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Sam Hoyt exonerated by ethics commission in sexual harassment case

Sam Hoyt has been exonerated of sexual harassment and assault charges by the state ethics commission.

The New York State Joint Commission on Public Ethics concluded Thursday that Hoyt had not abused his public position when he entered into a personal relationship with Lisa Marie Cater. The commission also rejected Cater's claims that Hoyt had harassed and physically assaulted her, or threatened her employment with the state.

Lisa Marie Cater, right, with attorney Paul Liggieri, in New York last fall. (Jerry Zremski/Buffalo News)

"The Commission does not find Mrs. Cater or any of her claims to be credible," Seth H. Agata, the commission's executive director, wrote in a letter to Hoyt. "Indeed, Ms. Cater was, more often than not, evasive and unresponsive, initially refusing to meet with and then refusing to answer many questions, or provide additional documents to the Commission.

"In addition, her allegations are inconsistent with the documents collected by the Commission," Agata wrote. "Finally, there is forensic evidence establishing that some of the evidence she did provide to the Commission was fabricated. Despite repeated attempts to communicate with Ms. Cater, including through her various attorneys, she has neither been forthcoming nor has she provided additional information to clarify inconsistencies in her allegations or to address the veracity of the comments that she produced."

Lawyers question substance, style of woman's case against Hoyt, Cuomo

After his resignation Hoyt, who is married, had said through his attorney that he regretted what he said was "a short-term, consensual relationship" with Cater and denied all allegations of harassment or threats.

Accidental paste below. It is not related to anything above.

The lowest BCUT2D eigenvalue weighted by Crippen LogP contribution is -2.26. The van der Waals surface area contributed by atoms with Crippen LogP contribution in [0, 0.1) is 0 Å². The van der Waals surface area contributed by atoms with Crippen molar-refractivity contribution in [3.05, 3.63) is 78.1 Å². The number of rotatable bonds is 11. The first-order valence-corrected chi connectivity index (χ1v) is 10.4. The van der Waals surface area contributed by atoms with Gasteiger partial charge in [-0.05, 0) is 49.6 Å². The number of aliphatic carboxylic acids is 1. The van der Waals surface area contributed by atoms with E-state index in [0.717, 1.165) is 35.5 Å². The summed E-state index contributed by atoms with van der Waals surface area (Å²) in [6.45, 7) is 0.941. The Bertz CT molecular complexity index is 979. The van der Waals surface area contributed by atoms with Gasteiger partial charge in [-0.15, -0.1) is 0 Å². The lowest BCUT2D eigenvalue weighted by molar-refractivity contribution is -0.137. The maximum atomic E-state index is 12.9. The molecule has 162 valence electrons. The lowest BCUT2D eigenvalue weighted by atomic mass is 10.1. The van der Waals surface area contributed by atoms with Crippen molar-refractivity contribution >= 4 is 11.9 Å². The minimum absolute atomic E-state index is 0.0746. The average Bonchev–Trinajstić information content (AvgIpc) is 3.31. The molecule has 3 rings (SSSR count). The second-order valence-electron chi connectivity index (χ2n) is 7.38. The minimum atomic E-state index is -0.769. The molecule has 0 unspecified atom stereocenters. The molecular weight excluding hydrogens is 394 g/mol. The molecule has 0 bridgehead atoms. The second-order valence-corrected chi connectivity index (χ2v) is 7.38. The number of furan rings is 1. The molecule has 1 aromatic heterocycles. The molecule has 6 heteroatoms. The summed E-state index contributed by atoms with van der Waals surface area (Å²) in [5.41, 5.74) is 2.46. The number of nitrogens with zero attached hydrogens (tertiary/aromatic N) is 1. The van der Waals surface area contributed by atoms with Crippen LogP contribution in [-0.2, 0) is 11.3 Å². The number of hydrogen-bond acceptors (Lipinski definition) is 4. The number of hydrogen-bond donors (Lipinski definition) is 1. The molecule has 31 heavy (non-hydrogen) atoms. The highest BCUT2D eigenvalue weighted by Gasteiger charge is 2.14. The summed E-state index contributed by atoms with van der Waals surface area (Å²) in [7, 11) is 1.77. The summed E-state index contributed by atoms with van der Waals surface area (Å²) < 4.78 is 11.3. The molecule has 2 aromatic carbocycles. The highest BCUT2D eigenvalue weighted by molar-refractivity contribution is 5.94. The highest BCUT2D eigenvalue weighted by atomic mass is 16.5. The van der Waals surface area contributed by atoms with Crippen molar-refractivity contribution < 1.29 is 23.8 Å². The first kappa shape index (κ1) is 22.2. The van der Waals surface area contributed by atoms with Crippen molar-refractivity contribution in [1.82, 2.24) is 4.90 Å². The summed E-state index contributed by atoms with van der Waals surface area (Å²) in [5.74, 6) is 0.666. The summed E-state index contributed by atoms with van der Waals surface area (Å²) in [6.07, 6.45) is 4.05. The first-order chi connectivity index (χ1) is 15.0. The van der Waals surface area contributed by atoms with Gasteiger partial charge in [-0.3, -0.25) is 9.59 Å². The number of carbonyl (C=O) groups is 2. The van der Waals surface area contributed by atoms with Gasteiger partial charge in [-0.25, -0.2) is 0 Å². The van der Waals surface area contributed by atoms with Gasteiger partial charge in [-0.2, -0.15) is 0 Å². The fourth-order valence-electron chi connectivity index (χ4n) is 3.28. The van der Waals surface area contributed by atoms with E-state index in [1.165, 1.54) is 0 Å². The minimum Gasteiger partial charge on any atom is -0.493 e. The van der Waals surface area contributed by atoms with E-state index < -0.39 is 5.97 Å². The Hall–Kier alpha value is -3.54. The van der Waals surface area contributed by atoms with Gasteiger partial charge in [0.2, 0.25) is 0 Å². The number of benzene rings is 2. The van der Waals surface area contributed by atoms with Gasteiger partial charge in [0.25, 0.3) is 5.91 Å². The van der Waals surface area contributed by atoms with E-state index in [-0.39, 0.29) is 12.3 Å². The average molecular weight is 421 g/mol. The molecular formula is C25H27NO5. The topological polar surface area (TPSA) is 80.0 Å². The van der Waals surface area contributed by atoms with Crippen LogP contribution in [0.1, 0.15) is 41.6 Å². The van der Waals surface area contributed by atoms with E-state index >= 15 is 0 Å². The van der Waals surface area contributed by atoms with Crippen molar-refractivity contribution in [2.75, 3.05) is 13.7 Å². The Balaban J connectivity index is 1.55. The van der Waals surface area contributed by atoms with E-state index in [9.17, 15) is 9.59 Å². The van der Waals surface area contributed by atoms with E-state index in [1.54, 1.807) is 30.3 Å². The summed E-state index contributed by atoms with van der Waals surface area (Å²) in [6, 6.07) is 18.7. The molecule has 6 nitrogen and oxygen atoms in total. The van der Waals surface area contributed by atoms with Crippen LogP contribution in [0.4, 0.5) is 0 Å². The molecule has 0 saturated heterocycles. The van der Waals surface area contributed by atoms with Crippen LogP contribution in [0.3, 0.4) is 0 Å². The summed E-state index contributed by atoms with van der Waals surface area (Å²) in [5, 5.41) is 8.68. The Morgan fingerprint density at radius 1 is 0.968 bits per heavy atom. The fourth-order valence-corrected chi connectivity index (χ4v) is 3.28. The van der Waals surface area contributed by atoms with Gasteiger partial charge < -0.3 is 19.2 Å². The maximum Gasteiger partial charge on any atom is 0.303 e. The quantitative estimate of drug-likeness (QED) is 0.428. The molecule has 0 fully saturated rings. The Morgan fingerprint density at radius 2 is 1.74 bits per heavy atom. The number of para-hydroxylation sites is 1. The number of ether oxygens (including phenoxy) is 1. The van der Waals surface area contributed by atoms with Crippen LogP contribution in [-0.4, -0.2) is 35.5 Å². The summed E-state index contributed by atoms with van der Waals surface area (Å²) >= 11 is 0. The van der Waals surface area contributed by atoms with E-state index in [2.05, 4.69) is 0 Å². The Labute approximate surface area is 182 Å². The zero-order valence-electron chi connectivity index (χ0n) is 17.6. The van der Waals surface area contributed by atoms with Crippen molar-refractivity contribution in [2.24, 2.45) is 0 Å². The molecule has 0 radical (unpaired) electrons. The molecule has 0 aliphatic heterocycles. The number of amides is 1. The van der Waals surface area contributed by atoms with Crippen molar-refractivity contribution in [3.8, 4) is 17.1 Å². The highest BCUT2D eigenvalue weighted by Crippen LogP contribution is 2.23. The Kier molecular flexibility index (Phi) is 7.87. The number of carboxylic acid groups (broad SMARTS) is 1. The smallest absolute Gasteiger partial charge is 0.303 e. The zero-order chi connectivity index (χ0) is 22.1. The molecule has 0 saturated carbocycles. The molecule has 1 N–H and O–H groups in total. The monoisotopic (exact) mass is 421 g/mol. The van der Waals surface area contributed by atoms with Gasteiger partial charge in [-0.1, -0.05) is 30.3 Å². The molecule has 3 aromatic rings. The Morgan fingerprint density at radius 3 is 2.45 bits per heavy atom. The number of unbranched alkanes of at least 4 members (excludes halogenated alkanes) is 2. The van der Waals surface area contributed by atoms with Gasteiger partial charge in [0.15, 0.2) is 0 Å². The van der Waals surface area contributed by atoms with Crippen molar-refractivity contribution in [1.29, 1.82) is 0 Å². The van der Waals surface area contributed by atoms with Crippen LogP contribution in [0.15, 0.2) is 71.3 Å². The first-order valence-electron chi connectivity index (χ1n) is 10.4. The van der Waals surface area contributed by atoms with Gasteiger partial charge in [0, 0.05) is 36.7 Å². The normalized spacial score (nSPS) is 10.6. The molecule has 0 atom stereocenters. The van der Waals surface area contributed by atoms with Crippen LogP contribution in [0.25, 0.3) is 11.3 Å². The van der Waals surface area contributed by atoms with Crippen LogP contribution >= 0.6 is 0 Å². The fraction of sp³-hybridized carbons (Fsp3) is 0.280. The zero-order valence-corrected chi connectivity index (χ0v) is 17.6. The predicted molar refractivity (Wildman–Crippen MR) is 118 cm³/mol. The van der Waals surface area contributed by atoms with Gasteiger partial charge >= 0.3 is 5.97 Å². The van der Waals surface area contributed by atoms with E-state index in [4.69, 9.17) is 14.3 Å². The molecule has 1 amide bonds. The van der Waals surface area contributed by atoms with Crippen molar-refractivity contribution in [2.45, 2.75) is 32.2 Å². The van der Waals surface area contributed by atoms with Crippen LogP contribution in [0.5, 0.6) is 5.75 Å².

The bipartisan commission reviewed hundreds of pages of records, including email correspondence, information supplied and testimony taken by the office of the Inspector General, and employment records. Multiple witnesses were also interviewed, the commission said.

Hoyt resigned his position as regional president of Empire State Development on Oct. 30 right before Cater's allegations became public. Cater filed a federal lawsuit naming Hoyt and Cuomo, claiming the governor ignored or was slow to respond to her charges.

State officials said Cater failed to cooperate with three state agencies, including the state ethics commission, all of which had a role in investigating her charges.

The lawsuit has been a political headache for the governor, who was lambasted in a New York tabloid over it and attacked by Republicans. More recently, Cynthia Nixon, who is challenging Cuomo for the Democratic nomination, and Republican gubernatorial frontrunner Marc Molinaro also slammed Cuomo for his ties to Hoyt.

However, the commission found the relationship between Hoyt and Cater was consensual.

"The weight of the evidence supports the existence of a consensual personal relationship" that began "around December 2015 and became strained in 2016," Agata wrote.

Hoyt helped Cater find housing and recommended she apply for a vacant position at the Department of Motor Vehicles, the commission found. He also gave her financial assistance when she went on disability leave.

In 2016, Cater, at times acting through an attorney, threatened to reveal their personal relationship unless Hoyt paid her $350,000, the commission found. Ultimately, Hoyt agreed to pay her $50,000 of his personal money in an attempt to keep their short-lived relationship under wraps.

"We are pleased that JCOPE found no evidence that Mr. Hoyt abused his public position, or used his official position to extort any sexual favors," said Mark F. Glaser, Hoyt's attorney.

Hoyt is also the defendant in a pending lawsuit filed by Cater in federal court in the Southern District of New York.

Carrie H. Cohen, Hoyt's attorney in that case, said she was hopeful the lawsuit will be dismissed.

"We also are pleased that after a thorough and complete investigation, JCOPE found the complainant's allegations to be without merit, and hope that these false allegations no longer will be used as fodder for political gain," Cohen said.

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